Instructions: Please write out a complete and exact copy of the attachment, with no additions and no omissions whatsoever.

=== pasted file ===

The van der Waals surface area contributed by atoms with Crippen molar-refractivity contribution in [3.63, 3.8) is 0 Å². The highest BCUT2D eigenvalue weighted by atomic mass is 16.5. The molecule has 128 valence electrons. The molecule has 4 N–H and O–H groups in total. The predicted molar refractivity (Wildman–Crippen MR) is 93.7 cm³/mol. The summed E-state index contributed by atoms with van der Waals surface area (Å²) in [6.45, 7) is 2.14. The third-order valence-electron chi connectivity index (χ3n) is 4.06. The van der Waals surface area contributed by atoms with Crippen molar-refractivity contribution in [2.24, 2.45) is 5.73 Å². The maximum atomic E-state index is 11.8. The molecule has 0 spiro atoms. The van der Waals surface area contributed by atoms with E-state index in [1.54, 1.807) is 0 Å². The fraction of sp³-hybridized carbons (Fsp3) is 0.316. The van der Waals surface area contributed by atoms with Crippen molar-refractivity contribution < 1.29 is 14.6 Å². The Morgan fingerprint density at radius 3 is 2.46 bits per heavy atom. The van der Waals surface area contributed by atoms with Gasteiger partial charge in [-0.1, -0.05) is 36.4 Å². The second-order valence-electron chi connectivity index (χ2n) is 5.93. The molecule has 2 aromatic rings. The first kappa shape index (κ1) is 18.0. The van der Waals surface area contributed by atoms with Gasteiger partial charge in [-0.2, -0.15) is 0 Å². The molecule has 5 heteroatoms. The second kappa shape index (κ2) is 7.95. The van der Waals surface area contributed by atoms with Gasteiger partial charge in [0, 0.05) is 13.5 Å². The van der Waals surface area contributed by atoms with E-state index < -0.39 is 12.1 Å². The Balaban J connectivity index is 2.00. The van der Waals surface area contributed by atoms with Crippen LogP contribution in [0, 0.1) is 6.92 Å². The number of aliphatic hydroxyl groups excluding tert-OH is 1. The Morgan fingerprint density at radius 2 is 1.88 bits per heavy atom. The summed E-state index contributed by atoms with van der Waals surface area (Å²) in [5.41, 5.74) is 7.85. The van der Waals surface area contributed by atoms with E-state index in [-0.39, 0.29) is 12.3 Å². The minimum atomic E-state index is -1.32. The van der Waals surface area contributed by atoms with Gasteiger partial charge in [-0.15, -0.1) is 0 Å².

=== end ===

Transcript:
The van der Waals surface area contributed by atoms with Crippen molar-refractivity contribution in [3.63, 3.8) is 0 Å². The highest BCUT2D eigenvalue weighted by atomic mass is 16.5. The molecule has 128 valence electrons. The molecule has 4 N–H and O–H groups in total. The predicted molar refractivity (Wildman–Crippen MR) is 93.7 cm³/mol. The summed E-state index contributed by atoms with van der Waals surface area (Å²) in [6.45, 7) is 2.14. The third-order valence-electron chi connectivity index (χ3n) is 4.06. The van der Waals surface area contributed by atoms with Crippen molar-refractivity contribution in [2.24, 2.45) is 5.73 Å². The maximum atomic E-state index is 11.8. The molecule has 0 spiro atoms. The van der Waals surface area contributed by atoms with E-state index in [1.54, 1.807) is 0 Å². The fraction of sp³-hybridized carbons (Fsp3) is 0.316. The van der Waals surface area contributed by atoms with Crippen molar-refractivity contribution < 1.29 is 14.6 Å². The Morgan fingerprint density at radius 3 is 2.46 bits per heavy atom. The van der Waals surface area contributed by atoms with Gasteiger partial charge in [-0.1, -0.05) is 36.4 Å². The second-order valence-electron chi connectivity index (χ2n) is 5.93. The molecule has 2 aromatic rings. The first kappa shape index (κ1) is 18.0. The van der Waals surface area contributed by atoms with Gasteiger partial charge in [-0.2, -0.15) is 0 Å². The molecule has 5 heteroatoms. The second kappa shape index (κ2) is 7.95. The van der Waals surface area contributed by atoms with Gasteiger partial charge in [0, 0.05) is 13.5 Å². The van der Waals surface area contributed by atoms with E-state index < -0.39 is 12.1 Å². The Balaban J connectivity index is 2.00. The van der Waals surface area contributed by atoms with Crippen LogP contribution in [0, 0.1) is 6.92 Å². The number of aliphatic hydroxyl groups excluding tert-OH is 1. The Morgan fingerprint density at radius 2 is 1.88 bits per heavy atom. The summed E-state index contributed by atoms with van der Waals surface area (Å²) in [5.41, 5.74) is 7.85. The van der Waals surface area contributed by atoms with E-state index in [-0.39, 0.29) is 12.3 Å². The minimum atomic E-state index is -1.32. The van der Waals surface area contributed by atoms with Gasteiger partial charge in [-0.15, -0.1) is 0 Å².